Well, this is interesting! Pseudo-historian David Barton, whom we last heard from here on the Thumb declaring that America’s Founding Fathers had considered evolution, and rejected it for creationism, has had his newest book examined and rejected by a group of conservative authors headed by the Discovery Institute’s Jay W. Richards.
Last month the History News Network voted David Barton’s book “The Jefferson Lies” the “least credible history book in print.” Now the book’s publisher, Thomas Nelson, has decided to stop publishing and distributing it.
The book, which argues that Thomas Jefferson was an enthusiastic orthodox Christian who saw no need for a wall of separation between church and state, has attracted plenty of criticism since it appeared in April, with an introduction by Glenn Beck. But the death knell came after Jay W. Richards, a senior fellow at the Discovery Institute and the author, with James Robison, of “Indivisible: Restoring Faith, Family and Freedom Before It’s Too Late,” began to have doubts and started an investigation.
The Times blog refers to a detailed August 7th, 2012 article by Thomas Kidd at World Magazine, which notes
Richards says in recent months he has grown increasingly troubled about Barton’s writings, so he asked 10 conservative Christian professors to assess Barton’s work.
Their response was negative. Some examples: Glenn Moots of Northwood University wrote that Barton in The Jefferson Lies is so eager to portray Jefferson as sympathetic to Christianity that he misses or omits obvious signs that Jefferson stood outside “orthodox, creedal, confessional Christianity.”
More on the story in an August 10th report by Tim Murphy of Mother Jones, “The Right’s Favorite Historian Comes Apart at the Seams” :
Barton has turned the study of America’s Christian roots into a lucrative business, hawking books and video sermons, speaking at churches and political confabs, and scoring a fawning New York Times profile and interviews on the Daily Show. He’s got friends in high places: “I almost wish that there would be like a simultaneous telecast and all Americans would be forced–at gunpoint no less–to listen to every David Barton message,” Mike Huckabee told an Evangelical audience in March of 2011. “I never listen to David Barton without learning a whole lot of new things,” Newt Gingrich told conservatives in Iowa that same month.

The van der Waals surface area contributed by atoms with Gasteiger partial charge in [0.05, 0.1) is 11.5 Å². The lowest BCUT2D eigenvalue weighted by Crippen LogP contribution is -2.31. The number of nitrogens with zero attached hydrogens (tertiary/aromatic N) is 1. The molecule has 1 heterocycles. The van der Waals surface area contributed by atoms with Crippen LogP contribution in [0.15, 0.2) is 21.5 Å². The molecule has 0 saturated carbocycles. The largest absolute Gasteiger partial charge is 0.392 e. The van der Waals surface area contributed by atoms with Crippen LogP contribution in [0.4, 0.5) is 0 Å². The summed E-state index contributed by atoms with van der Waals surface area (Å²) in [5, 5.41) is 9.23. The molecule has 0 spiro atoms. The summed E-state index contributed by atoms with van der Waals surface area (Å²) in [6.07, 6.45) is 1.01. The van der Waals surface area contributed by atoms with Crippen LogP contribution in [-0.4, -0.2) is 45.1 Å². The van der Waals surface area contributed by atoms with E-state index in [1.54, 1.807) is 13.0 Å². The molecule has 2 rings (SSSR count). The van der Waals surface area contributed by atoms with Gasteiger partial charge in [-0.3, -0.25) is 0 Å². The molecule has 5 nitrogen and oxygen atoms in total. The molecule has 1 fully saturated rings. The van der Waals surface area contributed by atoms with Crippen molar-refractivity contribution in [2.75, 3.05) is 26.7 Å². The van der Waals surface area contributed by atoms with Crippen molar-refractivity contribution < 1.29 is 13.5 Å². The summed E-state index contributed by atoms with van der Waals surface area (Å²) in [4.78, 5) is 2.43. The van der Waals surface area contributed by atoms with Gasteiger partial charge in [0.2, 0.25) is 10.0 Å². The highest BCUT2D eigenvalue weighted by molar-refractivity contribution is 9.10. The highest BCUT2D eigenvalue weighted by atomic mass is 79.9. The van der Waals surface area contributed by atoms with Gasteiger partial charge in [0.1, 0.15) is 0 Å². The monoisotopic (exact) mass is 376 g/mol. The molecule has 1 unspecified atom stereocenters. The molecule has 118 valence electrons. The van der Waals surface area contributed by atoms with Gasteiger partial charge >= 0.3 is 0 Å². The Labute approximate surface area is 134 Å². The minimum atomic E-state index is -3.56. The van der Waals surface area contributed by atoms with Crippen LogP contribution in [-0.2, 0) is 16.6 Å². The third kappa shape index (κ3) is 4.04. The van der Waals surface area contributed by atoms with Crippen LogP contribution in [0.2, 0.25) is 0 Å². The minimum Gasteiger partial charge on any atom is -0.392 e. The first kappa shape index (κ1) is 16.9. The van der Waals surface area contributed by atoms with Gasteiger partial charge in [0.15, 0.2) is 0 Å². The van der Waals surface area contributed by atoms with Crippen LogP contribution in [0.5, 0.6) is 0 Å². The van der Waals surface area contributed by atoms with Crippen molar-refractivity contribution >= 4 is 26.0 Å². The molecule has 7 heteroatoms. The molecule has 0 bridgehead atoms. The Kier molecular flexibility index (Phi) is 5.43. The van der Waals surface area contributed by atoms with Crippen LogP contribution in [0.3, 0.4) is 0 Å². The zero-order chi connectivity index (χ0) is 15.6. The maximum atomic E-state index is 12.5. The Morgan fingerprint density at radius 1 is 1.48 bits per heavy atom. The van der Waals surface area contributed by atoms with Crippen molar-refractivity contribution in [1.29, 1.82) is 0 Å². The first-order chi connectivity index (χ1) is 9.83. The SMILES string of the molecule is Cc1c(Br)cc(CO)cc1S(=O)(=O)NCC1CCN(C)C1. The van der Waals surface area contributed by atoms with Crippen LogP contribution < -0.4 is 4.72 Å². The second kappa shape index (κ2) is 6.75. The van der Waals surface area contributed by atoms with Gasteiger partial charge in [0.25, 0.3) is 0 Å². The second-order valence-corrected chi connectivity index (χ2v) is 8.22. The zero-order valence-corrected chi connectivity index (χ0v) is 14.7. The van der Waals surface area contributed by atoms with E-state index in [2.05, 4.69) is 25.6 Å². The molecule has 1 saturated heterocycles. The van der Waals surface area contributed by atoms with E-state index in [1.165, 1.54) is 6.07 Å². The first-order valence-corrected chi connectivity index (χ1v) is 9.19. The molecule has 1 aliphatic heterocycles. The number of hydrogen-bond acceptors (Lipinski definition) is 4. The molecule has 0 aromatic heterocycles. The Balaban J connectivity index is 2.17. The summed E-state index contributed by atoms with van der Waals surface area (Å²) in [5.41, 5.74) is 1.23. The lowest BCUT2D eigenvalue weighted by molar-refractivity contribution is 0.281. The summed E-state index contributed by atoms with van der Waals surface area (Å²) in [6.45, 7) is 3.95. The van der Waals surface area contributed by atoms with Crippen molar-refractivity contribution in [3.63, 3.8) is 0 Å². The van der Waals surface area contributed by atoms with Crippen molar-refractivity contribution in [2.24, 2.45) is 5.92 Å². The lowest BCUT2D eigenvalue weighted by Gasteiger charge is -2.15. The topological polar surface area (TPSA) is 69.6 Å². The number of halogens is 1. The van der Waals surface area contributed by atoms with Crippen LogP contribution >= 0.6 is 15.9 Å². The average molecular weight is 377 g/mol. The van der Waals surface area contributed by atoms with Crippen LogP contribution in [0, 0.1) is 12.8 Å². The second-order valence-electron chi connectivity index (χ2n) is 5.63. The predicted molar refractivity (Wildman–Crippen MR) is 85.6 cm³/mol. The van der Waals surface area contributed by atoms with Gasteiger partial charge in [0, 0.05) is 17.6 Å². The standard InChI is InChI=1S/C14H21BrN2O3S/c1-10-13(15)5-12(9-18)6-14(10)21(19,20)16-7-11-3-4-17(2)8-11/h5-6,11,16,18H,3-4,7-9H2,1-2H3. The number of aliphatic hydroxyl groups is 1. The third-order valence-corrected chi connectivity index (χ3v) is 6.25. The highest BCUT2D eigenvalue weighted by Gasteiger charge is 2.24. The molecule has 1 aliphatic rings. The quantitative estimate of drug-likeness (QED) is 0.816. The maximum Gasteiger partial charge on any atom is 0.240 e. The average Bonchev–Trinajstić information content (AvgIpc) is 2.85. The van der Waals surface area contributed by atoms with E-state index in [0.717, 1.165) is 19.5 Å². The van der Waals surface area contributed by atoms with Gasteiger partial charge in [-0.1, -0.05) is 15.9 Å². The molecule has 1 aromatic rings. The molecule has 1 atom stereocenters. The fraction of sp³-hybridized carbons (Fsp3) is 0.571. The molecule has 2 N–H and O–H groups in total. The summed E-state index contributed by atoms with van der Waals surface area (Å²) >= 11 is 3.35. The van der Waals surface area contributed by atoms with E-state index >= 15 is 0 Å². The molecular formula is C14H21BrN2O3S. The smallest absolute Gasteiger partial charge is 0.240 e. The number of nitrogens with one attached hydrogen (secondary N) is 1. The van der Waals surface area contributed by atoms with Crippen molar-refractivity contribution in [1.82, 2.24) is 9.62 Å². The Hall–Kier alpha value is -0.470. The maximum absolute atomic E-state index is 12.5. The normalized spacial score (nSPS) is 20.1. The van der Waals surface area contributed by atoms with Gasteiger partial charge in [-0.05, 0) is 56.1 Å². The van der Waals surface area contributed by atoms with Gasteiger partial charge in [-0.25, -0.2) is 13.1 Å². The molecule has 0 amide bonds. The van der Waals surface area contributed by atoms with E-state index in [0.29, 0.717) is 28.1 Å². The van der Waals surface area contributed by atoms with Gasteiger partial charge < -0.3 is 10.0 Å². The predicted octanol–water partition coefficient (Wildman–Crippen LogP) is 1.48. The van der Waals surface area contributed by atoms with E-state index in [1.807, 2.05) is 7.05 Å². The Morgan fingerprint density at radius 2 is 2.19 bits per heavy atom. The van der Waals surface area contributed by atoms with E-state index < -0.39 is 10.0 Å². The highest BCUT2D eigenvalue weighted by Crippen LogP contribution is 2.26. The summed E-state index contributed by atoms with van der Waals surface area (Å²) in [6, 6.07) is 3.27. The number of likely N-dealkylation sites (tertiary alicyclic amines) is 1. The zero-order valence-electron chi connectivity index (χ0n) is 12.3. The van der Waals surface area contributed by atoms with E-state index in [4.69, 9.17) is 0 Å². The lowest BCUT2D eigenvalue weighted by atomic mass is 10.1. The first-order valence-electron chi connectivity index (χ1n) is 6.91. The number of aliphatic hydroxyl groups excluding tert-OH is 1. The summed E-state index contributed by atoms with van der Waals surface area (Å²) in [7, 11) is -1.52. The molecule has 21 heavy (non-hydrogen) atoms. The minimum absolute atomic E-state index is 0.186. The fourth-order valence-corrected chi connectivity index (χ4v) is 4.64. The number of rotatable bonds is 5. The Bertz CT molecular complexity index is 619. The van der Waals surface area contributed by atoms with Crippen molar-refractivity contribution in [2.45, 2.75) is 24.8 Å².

That’s probably because much of what David Barton writes seems to have originated in David Barton’s head.
On Thursday, Barton’s publisher announced that it was recalling Barton’s newest book, The Jefferson Lies, from stores and suspending publication because it had “lost confidence” in the book’s accuracy. That came one day after NPR published a scathing fact-check of Barton’s work, specifically his claim that passages of the Constitution were lifted verbatim from the Bible.
Wow. We know how much the Discovery Institute needs to feed on disinformation and polemics. That one of their leaders had to reject Barton’s book is a strong indication that the book must be really, really, _really_bad!